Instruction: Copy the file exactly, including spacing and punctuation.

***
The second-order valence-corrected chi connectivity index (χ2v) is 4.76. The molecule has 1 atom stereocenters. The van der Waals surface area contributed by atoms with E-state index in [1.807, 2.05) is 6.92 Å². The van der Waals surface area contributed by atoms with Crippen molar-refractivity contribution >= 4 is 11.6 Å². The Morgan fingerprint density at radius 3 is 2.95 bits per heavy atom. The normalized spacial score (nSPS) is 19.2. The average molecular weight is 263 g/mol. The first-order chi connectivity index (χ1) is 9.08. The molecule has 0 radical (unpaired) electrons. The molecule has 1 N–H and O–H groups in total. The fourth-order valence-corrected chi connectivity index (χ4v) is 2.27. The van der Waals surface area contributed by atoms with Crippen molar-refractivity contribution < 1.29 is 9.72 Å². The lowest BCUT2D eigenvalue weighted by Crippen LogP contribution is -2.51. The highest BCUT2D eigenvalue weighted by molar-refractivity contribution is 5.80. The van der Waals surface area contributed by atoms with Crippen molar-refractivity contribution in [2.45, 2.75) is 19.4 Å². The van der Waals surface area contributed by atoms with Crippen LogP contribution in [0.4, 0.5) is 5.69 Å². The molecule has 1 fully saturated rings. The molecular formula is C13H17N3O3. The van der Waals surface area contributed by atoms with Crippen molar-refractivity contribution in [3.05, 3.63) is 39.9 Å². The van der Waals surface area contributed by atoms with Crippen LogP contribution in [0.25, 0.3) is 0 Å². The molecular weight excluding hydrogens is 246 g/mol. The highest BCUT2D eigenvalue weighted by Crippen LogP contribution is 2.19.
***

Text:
The second-order valence-corrected chi connectivity index (χ2v) is 4.76. The molecule has 1 atom stereocenters. The van der Waals surface area contributed by atoms with E-state index in [1.807, 2.05) is 6.92 Å². The van der Waals surface area contributed by atoms with Crippen molar-refractivity contribution >= 4 is 11.6 Å². The Morgan fingerprint density at radius 3 is 2.95 bits per heavy atom. The normalized spacial score (nSPS) is 19.2. The average molecular weight is 263 g/mol. The first-order chi connectivity index (χ1) is 9.08. The molecule has 0 radical (unpaired) electrons. The molecule has 1 N–H and O–H groups in total. The fourth-order valence-corrected chi connectivity index (χ4v) is 2.27. The van der Waals surface area contributed by atoms with Crippen molar-refractivity contribution < 1.29 is 9.72 Å². The lowest BCUT2D eigenvalue weighted by Crippen LogP contribution is -2.51. The highest BCUT2D eigenvalue weighted by molar-refractivity contribution is 5.80. The van der Waals surface area contributed by atoms with Crippen molar-refractivity contribution in [2.45, 2.75) is 19.4 Å². The van der Waals surface area contributed by atoms with Crippen LogP contribution in [0.4, 0.5) is 5.69 Å². The molecule has 1 fully saturated rings. The molecular formula is C13H17N3O3. The van der Waals surface area contributed by atoms with Crippen molar-refractivity contribution in [3.05, 3.63) is 39.9 Å². The van der Waals surface area contributed by atoms with Crippen LogP contribution in [0.25, 0.3) is 0 Å². The molecular weight excluding hydrogens is 246 g/mol. The highest BCUT2D eigenvalue weighted by Crippen LogP contribution is 2.19.